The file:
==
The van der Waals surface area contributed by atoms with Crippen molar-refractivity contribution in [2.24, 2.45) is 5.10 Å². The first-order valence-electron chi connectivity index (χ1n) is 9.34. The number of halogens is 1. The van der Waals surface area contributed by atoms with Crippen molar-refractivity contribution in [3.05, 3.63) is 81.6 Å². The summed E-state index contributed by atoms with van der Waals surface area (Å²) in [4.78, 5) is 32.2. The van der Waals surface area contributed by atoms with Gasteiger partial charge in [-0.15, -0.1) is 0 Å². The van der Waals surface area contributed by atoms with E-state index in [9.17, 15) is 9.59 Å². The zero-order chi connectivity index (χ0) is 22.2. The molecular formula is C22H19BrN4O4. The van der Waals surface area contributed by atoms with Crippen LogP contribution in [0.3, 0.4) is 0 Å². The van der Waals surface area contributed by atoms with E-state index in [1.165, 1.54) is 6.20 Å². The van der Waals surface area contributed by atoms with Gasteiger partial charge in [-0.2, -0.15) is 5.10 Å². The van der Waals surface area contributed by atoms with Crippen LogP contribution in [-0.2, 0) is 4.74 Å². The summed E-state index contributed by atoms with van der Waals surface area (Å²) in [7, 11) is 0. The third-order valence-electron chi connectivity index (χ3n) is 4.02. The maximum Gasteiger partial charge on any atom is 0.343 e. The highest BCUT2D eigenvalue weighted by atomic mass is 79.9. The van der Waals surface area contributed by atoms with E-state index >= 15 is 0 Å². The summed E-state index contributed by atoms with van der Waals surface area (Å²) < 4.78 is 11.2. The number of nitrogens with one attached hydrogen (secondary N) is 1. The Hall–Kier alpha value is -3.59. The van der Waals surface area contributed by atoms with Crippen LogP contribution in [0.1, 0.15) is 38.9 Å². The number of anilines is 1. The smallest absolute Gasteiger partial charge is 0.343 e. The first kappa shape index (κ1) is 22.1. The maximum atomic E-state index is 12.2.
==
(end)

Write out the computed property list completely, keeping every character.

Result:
The van der Waals surface area contributed by atoms with Crippen molar-refractivity contribution in [2.24, 2.45) is 5.10 Å². The first-order valence-electron chi connectivity index (χ1n) is 9.34. The number of halogens is 1. The van der Waals surface area contributed by atoms with Crippen molar-refractivity contribution in [3.05, 3.63) is 81.6 Å². The summed E-state index contributed by atoms with van der Waals surface area (Å²) in [4.78, 5) is 32.2. The van der Waals surface area contributed by atoms with Gasteiger partial charge in [-0.15, -0.1) is 0 Å². The van der Waals surface area contributed by atoms with E-state index in [9.17, 15) is 9.59 Å². The zero-order chi connectivity index (χ0) is 22.2. The molecular formula is C22H19BrN4O4. The van der Waals surface area contributed by atoms with Crippen LogP contribution in [0.3, 0.4) is 0 Å². The van der Waals surface area contributed by atoms with E-state index in [1.165, 1.54) is 6.20 Å². The van der Waals surface area contributed by atoms with Gasteiger partial charge in [-0.2, -0.15) is 5.10 Å². The van der Waals surface area contributed by atoms with Crippen LogP contribution in [-0.2, 0) is 4.74 Å². The summed E-state index contributed by atoms with van der Waals surface area (Å²) in [7, 11) is 0. The third-order valence-electron chi connectivity index (χ3n) is 4.02. The maximum Gasteiger partial charge on any atom is 0.343 e. The highest BCUT2D eigenvalue weighted by atomic mass is 79.9. The van der Waals surface area contributed by atoms with E-state index >= 15 is 0 Å². The summed E-state index contributed by atoms with van der Waals surface area (Å²) < 4.78 is 11.2. The number of nitrogens with one attached hydrogen (secondary N) is 1. The Hall–Kier alpha value is -3.59. The van der Waals surface area contributed by atoms with Crippen LogP contribution in [0.1, 0.15) is 38.9 Å². The number of anilines is 1. The smallest absolute Gasteiger partial charge is 0.343 e. The first kappa shape index (κ1) is 22.1. The maximum atomic E-state index is 12.2.